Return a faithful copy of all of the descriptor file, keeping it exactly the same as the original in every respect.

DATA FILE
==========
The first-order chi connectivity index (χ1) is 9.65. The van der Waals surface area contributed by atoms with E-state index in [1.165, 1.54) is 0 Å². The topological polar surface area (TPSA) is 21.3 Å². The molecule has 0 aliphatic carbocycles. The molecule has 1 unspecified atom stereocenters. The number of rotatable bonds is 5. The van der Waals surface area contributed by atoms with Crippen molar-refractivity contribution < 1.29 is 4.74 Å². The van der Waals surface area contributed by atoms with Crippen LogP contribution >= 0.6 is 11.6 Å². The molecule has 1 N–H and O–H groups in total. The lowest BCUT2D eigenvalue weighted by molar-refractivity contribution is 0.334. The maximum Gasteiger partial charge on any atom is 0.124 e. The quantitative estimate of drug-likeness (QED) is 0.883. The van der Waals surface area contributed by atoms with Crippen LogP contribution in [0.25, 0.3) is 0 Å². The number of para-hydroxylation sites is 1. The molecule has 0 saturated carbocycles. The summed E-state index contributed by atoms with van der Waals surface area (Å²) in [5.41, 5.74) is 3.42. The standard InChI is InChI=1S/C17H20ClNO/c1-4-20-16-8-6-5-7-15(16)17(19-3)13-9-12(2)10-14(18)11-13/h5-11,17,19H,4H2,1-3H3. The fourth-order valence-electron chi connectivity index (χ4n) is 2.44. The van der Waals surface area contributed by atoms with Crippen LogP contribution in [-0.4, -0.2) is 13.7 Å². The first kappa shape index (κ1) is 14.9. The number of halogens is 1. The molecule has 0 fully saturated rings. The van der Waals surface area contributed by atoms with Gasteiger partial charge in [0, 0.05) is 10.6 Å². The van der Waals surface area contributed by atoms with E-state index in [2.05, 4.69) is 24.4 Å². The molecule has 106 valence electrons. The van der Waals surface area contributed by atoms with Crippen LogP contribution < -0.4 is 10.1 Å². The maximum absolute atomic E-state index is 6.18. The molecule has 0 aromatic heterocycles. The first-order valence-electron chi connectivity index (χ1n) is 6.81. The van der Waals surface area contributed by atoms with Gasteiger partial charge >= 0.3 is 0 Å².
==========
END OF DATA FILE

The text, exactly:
The first-order chi connectivity index (χ1) is 9.65. The van der Waals surface area contributed by atoms with E-state index in [1.165, 1.54) is 0 Å². The topological polar surface area (TPSA) is 21.3 Å². The molecule has 0 aliphatic carbocycles. The molecule has 1 unspecified atom stereocenters. The number of rotatable bonds is 5. The van der Waals surface area contributed by atoms with Crippen molar-refractivity contribution < 1.29 is 4.74 Å². The van der Waals surface area contributed by atoms with Crippen LogP contribution >= 0.6 is 11.6 Å². The molecule has 1 N–H and O–H groups in total. The lowest BCUT2D eigenvalue weighted by molar-refractivity contribution is 0.334. The maximum Gasteiger partial charge on any atom is 0.124 e. The quantitative estimate of drug-likeness (QED) is 0.883. The van der Waals surface area contributed by atoms with Crippen LogP contribution in [0.25, 0.3) is 0 Å². The number of para-hydroxylation sites is 1. The molecule has 0 saturated carbocycles. The summed E-state index contributed by atoms with van der Waals surface area (Å²) in [5.41, 5.74) is 3.42. The standard InChI is InChI=1S/C17H20ClNO/c1-4-20-16-8-6-5-7-15(16)17(19-3)13-9-12(2)10-14(18)11-13/h5-11,17,19H,4H2,1-3H3. The fourth-order valence-electron chi connectivity index (χ4n) is 2.44. The van der Waals surface area contributed by atoms with Crippen LogP contribution in [-0.4, -0.2) is 13.7 Å². The first kappa shape index (κ1) is 14.9. The number of halogens is 1. The molecule has 0 fully saturated rings. The van der Waals surface area contributed by atoms with Gasteiger partial charge in [0, 0.05) is 10.6 Å². The van der Waals surface area contributed by atoms with E-state index in [2.05, 4.69) is 24.4 Å². The molecule has 106 valence electrons. The van der Waals surface area contributed by atoms with Crippen LogP contribution < -0.4 is 10.1 Å². The maximum absolute atomic E-state index is 6.18. The molecule has 0 aromatic heterocycles. The first-order valence-electron chi connectivity index (χ1n) is 6.81. The van der Waals surface area contributed by atoms with Gasteiger partial charge >= 0.3 is 0 Å².